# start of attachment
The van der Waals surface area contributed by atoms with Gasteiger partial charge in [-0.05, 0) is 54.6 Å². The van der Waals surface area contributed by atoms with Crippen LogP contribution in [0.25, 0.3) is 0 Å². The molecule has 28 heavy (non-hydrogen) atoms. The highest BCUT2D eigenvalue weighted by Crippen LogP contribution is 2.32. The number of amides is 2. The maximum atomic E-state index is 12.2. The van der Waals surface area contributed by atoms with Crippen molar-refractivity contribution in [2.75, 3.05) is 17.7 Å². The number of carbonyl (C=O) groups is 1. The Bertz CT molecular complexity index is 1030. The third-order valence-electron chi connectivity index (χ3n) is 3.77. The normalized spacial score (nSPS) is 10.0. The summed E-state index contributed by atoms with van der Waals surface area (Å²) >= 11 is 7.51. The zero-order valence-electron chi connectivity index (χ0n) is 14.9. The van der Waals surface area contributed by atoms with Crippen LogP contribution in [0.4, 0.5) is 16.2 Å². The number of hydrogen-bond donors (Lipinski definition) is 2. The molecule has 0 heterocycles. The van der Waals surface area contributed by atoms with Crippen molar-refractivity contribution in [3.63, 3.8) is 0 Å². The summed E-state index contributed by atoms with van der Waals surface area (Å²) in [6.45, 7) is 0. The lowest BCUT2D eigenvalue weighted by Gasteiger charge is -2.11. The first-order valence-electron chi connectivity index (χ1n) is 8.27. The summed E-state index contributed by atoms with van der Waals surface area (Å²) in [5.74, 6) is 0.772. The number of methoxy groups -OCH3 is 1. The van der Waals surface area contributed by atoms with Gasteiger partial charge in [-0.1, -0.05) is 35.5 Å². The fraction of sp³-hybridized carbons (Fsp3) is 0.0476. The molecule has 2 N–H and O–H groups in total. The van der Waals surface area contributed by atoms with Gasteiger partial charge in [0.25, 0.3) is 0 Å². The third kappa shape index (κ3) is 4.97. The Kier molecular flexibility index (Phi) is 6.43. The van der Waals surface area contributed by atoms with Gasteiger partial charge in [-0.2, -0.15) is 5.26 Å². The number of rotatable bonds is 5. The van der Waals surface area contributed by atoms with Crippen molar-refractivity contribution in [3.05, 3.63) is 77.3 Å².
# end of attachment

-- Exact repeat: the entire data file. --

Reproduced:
The van der Waals surface area contributed by atoms with Gasteiger partial charge in [-0.05, 0) is 54.6 Å². The van der Waals surface area contributed by atoms with Crippen LogP contribution in [0.25, 0.3) is 0 Å². The molecule has 28 heavy (non-hydrogen) atoms. The highest BCUT2D eigenvalue weighted by Crippen LogP contribution is 2.32. The number of amides is 2. The maximum atomic E-state index is 12.2. The van der Waals surface area contributed by atoms with Crippen molar-refractivity contribution in [2.75, 3.05) is 17.7 Å². The number of carbonyl (C=O) groups is 1. The Bertz CT molecular complexity index is 1030. The third-order valence-electron chi connectivity index (χ3n) is 3.77. The normalized spacial score (nSPS) is 10.0. The summed E-state index contributed by atoms with van der Waals surface area (Å²) >= 11 is 7.51. The zero-order valence-electron chi connectivity index (χ0n) is 14.9. The van der Waals surface area contributed by atoms with Crippen LogP contribution in [0.4, 0.5) is 16.2 Å². The number of hydrogen-bond donors (Lipinski definition) is 2. The molecule has 0 heterocycles. The van der Waals surface area contributed by atoms with Crippen molar-refractivity contribution in [3.63, 3.8) is 0 Å². The summed E-state index contributed by atoms with van der Waals surface area (Å²) in [6.45, 7) is 0. The lowest BCUT2D eigenvalue weighted by Gasteiger charge is -2.11. The first-order valence-electron chi connectivity index (χ1n) is 8.27. The summed E-state index contributed by atoms with van der Waals surface area (Å²) in [5.74, 6) is 0.772. The number of methoxy groups -OCH3 is 1. The van der Waals surface area contributed by atoms with Gasteiger partial charge in [-0.1, -0.05) is 35.5 Å². The fraction of sp³-hybridized carbons (Fsp3) is 0.0476. The molecule has 2 N–H and O–H groups in total. The van der Waals surface area contributed by atoms with Gasteiger partial charge in [0.25, 0.3) is 0 Å². The third kappa shape index (κ3) is 4.97. The Kier molecular flexibility index (Phi) is 6.43. The van der Waals surface area contributed by atoms with Gasteiger partial charge in [-0.2, -0.15) is 5.26 Å². The number of rotatable bonds is 5. The van der Waals surface area contributed by atoms with Crippen molar-refractivity contribution in [3.05, 3.63) is 77.3 Å².